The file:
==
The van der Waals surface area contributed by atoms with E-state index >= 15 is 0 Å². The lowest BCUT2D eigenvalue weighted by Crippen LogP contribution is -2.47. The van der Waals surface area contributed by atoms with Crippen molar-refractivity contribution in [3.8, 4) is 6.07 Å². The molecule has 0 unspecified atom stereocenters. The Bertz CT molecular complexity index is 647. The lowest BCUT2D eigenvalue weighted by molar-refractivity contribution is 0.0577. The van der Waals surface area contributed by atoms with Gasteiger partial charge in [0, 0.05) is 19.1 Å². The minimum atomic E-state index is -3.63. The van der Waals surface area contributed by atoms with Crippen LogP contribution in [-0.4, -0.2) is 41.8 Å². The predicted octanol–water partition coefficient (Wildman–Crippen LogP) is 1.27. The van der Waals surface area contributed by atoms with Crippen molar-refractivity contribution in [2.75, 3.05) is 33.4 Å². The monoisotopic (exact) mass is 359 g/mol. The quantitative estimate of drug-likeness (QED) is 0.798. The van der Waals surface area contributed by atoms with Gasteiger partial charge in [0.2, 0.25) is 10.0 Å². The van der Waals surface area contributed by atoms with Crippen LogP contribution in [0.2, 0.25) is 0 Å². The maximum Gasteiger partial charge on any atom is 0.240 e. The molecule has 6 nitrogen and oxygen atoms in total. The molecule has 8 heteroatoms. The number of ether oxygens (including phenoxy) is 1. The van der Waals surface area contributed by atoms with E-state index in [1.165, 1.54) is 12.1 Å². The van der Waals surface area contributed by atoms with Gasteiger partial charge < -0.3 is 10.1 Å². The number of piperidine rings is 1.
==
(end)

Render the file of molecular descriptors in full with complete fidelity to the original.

The van der Waals surface area contributed by atoms with E-state index >= 15 is 0 Å². The lowest BCUT2D eigenvalue weighted by Crippen LogP contribution is -2.47. The van der Waals surface area contributed by atoms with Crippen molar-refractivity contribution in [3.8, 4) is 6.07 Å². The molecule has 0 unspecified atom stereocenters. The Bertz CT molecular complexity index is 647. The lowest BCUT2D eigenvalue weighted by molar-refractivity contribution is 0.0577. The van der Waals surface area contributed by atoms with Gasteiger partial charge in [0, 0.05) is 19.1 Å². The minimum atomic E-state index is -3.63. The van der Waals surface area contributed by atoms with Crippen LogP contribution in [-0.4, -0.2) is 41.8 Å². The predicted octanol–water partition coefficient (Wildman–Crippen LogP) is 1.27. The van der Waals surface area contributed by atoms with Crippen molar-refractivity contribution in [2.75, 3.05) is 33.4 Å². The monoisotopic (exact) mass is 359 g/mol. The quantitative estimate of drug-likeness (QED) is 0.798. The van der Waals surface area contributed by atoms with Gasteiger partial charge in [0.2, 0.25) is 10.0 Å². The van der Waals surface area contributed by atoms with Crippen LogP contribution in [0.2, 0.25) is 0 Å². The maximum Gasteiger partial charge on any atom is 0.240 e. The molecule has 6 nitrogen and oxygen atoms in total. The molecule has 8 heteroatoms. The number of ether oxygens (including phenoxy) is 1. The van der Waals surface area contributed by atoms with E-state index in [1.165, 1.54) is 12.1 Å². The van der Waals surface area contributed by atoms with Gasteiger partial charge < -0.3 is 10.1 Å². The number of piperidine rings is 1.